This is mostly a matter of navigating to https://<your-subdomain>, clicking through their app creation UI and typing in details like the name of your app.

You can mostly follow their instructions but beware! Their code snippets refer to outdated versions of Spring and Spring Security, so use my code and config above. (This is why I didn’t link to the OneLogin docs at the top. I also found these Okta instructions helpful.)

Get your client id and secret from the OneLogin UI.

The id is public knowledge so you can put it into your application.yaml, replacing the placeholder value that I wrote above.

The secret you should treat like a password and securely set in an environment variable everywhere that your service runs.

You can make separate OneLogin apps for dev and prod if you wish, in which case you will need to use a different yaml document in application.yaml to set a client id for local development:


on-profile: test
client-id: "id for a different OneLogin app"

You should still not record your app secret in your source code, even if it’s “just” for your local app.

Copy your redirect-uri into the OneLogin UI and click save. It needs to be the same in your source code and in OneLogin. You can use the same different yaml documents and Spring profiles trick as above to set different values locally versus in prod.


Now you’re cookin’. Point your browser at http://localhost:9000/hello and you should:

  1. Briefly see that URL in your address bar.
  2. Be redirected through about 5 URLs under (Log in if you have to.)
  3. Be redirected back to your original URL.
  4. See hello world !
  5. Refresh and observe that you are not redirected through OneLogin.

Tip: open your browser’s developer tools to the Network tab to watch the stream of URLs that it’s hitting.

… As long as you have only one node

This is a trap for the unwary.

If you deploy to prod and you have your service running on more than one node (or more than 1 Kubertnetes pod, or however it’s called by your PaaS/IaaS) then you may find some odd behaviour:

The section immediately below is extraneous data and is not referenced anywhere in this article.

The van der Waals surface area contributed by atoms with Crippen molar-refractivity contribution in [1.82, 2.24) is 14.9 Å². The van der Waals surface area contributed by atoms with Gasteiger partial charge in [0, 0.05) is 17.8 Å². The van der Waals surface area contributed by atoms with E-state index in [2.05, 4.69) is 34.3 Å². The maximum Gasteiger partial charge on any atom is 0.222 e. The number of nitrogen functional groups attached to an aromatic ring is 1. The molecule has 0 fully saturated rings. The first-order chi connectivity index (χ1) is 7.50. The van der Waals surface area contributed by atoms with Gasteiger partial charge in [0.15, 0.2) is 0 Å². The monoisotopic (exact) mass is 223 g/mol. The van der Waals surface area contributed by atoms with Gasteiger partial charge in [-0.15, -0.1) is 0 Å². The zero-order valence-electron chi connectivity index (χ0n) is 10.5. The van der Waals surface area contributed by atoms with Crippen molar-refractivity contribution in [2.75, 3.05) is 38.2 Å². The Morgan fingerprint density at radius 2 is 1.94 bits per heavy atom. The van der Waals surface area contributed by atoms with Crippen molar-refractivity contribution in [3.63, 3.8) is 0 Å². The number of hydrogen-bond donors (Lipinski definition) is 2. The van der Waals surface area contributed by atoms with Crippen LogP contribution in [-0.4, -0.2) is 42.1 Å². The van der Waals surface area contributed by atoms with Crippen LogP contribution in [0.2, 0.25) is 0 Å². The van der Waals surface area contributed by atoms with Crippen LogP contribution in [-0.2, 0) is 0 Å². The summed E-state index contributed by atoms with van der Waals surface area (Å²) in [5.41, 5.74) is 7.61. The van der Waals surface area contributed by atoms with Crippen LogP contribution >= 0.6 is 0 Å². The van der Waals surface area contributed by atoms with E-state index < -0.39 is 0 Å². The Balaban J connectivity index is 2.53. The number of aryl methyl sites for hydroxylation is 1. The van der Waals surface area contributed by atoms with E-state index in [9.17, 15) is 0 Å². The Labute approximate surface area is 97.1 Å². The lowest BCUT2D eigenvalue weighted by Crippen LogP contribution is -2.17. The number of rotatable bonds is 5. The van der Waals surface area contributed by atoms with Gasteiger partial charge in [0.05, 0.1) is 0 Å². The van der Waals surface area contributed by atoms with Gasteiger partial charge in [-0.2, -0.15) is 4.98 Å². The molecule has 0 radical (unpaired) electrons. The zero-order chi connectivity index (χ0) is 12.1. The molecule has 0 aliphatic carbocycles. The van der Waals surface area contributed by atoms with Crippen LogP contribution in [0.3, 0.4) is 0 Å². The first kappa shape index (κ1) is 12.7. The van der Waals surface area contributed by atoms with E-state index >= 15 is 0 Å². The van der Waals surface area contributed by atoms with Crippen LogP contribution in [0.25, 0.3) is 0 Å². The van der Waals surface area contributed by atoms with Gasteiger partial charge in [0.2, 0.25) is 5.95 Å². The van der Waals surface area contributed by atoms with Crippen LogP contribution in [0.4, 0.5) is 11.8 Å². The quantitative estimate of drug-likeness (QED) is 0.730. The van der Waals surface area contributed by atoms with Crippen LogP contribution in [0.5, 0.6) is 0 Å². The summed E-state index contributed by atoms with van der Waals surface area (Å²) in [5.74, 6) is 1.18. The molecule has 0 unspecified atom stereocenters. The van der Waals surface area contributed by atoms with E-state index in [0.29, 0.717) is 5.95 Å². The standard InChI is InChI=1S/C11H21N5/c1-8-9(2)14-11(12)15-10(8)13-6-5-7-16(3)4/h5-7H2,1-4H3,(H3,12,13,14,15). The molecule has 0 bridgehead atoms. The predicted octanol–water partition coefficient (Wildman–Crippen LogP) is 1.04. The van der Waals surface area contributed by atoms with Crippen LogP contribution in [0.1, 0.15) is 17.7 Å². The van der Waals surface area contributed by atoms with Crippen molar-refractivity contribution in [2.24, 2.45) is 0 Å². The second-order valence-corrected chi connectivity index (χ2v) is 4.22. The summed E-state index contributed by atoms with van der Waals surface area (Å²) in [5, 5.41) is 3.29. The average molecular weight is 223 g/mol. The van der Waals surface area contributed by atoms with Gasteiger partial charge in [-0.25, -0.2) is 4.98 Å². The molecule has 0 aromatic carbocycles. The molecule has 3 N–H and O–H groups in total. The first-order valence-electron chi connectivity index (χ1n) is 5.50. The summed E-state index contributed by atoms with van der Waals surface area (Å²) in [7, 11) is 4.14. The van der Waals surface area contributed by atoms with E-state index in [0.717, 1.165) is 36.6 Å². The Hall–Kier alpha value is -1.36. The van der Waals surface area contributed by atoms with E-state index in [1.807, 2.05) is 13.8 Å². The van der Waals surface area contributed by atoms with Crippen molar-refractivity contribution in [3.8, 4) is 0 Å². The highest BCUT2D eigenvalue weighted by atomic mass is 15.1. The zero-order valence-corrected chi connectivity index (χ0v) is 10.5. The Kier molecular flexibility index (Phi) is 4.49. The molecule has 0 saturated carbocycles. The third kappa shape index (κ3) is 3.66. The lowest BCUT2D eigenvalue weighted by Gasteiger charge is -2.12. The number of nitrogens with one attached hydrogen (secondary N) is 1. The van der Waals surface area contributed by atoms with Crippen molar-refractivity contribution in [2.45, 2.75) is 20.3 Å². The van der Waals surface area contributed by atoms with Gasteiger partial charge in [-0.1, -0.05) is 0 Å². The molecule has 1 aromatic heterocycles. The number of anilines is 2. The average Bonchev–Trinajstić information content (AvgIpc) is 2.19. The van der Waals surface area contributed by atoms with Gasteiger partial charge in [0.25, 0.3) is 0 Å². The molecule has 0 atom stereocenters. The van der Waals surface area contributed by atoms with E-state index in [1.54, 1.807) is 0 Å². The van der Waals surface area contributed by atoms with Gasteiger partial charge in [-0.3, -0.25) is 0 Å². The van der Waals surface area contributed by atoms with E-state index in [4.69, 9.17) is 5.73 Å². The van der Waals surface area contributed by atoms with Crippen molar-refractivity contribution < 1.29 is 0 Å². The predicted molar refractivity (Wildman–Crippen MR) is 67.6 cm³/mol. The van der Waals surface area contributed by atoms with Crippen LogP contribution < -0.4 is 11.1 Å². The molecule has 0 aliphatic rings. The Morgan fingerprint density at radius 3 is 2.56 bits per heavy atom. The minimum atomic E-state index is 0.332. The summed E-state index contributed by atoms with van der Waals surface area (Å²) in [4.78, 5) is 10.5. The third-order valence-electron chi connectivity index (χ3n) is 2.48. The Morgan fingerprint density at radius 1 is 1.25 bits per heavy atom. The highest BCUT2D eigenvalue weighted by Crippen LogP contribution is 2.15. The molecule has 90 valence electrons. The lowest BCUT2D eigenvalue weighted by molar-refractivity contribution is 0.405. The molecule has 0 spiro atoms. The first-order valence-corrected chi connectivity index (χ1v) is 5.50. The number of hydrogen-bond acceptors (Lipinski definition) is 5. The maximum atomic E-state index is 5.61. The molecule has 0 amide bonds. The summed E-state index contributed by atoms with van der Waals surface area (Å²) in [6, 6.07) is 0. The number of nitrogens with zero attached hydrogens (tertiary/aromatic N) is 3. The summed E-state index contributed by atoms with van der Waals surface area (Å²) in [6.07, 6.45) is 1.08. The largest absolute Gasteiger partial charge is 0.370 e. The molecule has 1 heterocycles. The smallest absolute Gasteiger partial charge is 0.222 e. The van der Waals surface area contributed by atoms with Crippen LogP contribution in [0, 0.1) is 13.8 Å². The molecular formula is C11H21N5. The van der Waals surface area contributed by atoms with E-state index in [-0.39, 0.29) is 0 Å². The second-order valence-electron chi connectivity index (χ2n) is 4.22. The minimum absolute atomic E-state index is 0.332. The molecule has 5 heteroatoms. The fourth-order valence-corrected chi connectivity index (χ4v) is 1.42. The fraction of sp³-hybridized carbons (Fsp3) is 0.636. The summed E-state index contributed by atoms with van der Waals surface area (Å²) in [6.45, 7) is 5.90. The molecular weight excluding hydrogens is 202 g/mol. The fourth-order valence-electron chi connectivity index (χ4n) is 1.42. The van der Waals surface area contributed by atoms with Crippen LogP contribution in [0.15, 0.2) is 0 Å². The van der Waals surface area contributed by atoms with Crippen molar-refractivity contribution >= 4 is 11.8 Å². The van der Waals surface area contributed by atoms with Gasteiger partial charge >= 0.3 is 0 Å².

Authentication works. Then it doesn’t work, failing with some hard-to-understand errors from OneLogin or Spring Security about an “invalid request” or “invalid credentials”. Then it works for you but not your colleague. Then that reverses. It keeps flip-flopping between working and erroring.

What’s happening is that Spring Security caches something in memory about what requests it has redirected to OneLogin and if OneLogin redirects the browser back to a node that doesn’t have this in memory then it rejects the request. Sometimes it sends you back to OneLogin again, sometimes it decides that you’ve tried too frequently and just kills the request. I once had it bounce me to OneLogin 8 times in a row.

Here’s what’s happening:

Node 1 → OneLogin → Node 1 🎉 Success!

Node 1 → OneLogin → Node 2 ❌☠️✋⛔️ I never sent you to OneLogin!!!

This is a problem that I haven’t solved yet. I tried telling Spring to store session data in cookies and URLs but didn’t find anything that worked. It also didn’t help that the dev loop was so abysmally slow because I was deploying every time (it always worked locally because locally there’s always a single process).

In the end I worked around it (for now) by serving from a single node. 😉



Peter Brownlow

Software builder, people manager, topical deep-dive enthusiast